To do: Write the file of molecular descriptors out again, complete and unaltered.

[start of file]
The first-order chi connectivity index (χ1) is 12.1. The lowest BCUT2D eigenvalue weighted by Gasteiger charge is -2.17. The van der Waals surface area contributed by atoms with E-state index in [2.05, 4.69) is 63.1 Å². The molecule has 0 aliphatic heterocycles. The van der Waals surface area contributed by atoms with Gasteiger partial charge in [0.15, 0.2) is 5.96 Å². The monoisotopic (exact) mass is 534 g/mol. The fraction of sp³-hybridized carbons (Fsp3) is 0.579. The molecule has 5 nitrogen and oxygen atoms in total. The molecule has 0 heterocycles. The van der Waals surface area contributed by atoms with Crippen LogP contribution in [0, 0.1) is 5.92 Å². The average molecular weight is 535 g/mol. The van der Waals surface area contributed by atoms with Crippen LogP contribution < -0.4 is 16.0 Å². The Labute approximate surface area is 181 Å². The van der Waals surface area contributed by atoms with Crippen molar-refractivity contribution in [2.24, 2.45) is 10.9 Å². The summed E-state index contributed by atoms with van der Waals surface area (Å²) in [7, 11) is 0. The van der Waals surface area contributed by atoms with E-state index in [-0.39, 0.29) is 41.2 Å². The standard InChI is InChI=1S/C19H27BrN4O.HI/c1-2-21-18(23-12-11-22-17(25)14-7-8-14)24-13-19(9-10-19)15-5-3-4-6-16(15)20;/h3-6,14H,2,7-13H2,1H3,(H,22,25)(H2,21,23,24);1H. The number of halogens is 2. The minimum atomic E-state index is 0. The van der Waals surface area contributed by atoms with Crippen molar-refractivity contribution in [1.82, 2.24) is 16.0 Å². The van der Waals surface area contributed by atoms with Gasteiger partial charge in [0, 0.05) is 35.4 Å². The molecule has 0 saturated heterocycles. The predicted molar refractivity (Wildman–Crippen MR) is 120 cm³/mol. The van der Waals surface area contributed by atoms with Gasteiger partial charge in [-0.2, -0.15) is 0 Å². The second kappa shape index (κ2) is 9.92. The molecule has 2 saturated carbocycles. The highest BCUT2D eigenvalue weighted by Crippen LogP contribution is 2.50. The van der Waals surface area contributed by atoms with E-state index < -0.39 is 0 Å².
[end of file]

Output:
The first-order chi connectivity index (χ1) is 12.1. The lowest BCUT2D eigenvalue weighted by Gasteiger charge is -2.17. The van der Waals surface area contributed by atoms with E-state index in [2.05, 4.69) is 63.1 Å². The molecule has 0 aliphatic heterocycles. The van der Waals surface area contributed by atoms with Gasteiger partial charge in [0.15, 0.2) is 5.96 Å². The monoisotopic (exact) mass is 534 g/mol. The fraction of sp³-hybridized carbons (Fsp3) is 0.579. The molecule has 5 nitrogen and oxygen atoms in total. The molecule has 0 heterocycles. The van der Waals surface area contributed by atoms with Crippen LogP contribution in [0, 0.1) is 5.92 Å². The average molecular weight is 535 g/mol. The van der Waals surface area contributed by atoms with Crippen LogP contribution < -0.4 is 16.0 Å². The Labute approximate surface area is 181 Å². The van der Waals surface area contributed by atoms with Crippen molar-refractivity contribution in [2.24, 2.45) is 10.9 Å². The summed E-state index contributed by atoms with van der Waals surface area (Å²) in [7, 11) is 0. The van der Waals surface area contributed by atoms with E-state index in [-0.39, 0.29) is 41.2 Å². The standard InChI is InChI=1S/C19H27BrN4O.HI/c1-2-21-18(23-12-11-22-17(25)14-7-8-14)24-13-19(9-10-19)15-5-3-4-6-16(15)20;/h3-6,14H,2,7-13H2,1H3,(H,22,25)(H2,21,23,24);1H. The number of halogens is 2. The minimum atomic E-state index is 0. The van der Waals surface area contributed by atoms with Crippen molar-refractivity contribution in [1.82, 2.24) is 16.0 Å². The van der Waals surface area contributed by atoms with Gasteiger partial charge in [0, 0.05) is 35.4 Å². The molecule has 0 saturated heterocycles. The predicted molar refractivity (Wildman–Crippen MR) is 120 cm³/mol. The van der Waals surface area contributed by atoms with Gasteiger partial charge in [-0.2, -0.15) is 0 Å². The second kappa shape index (κ2) is 9.92. The molecule has 2 saturated carbocycles. The highest BCUT2D eigenvalue weighted by Crippen LogP contribution is 2.50. The van der Waals surface area contributed by atoms with E-state index < -0.39 is 0 Å².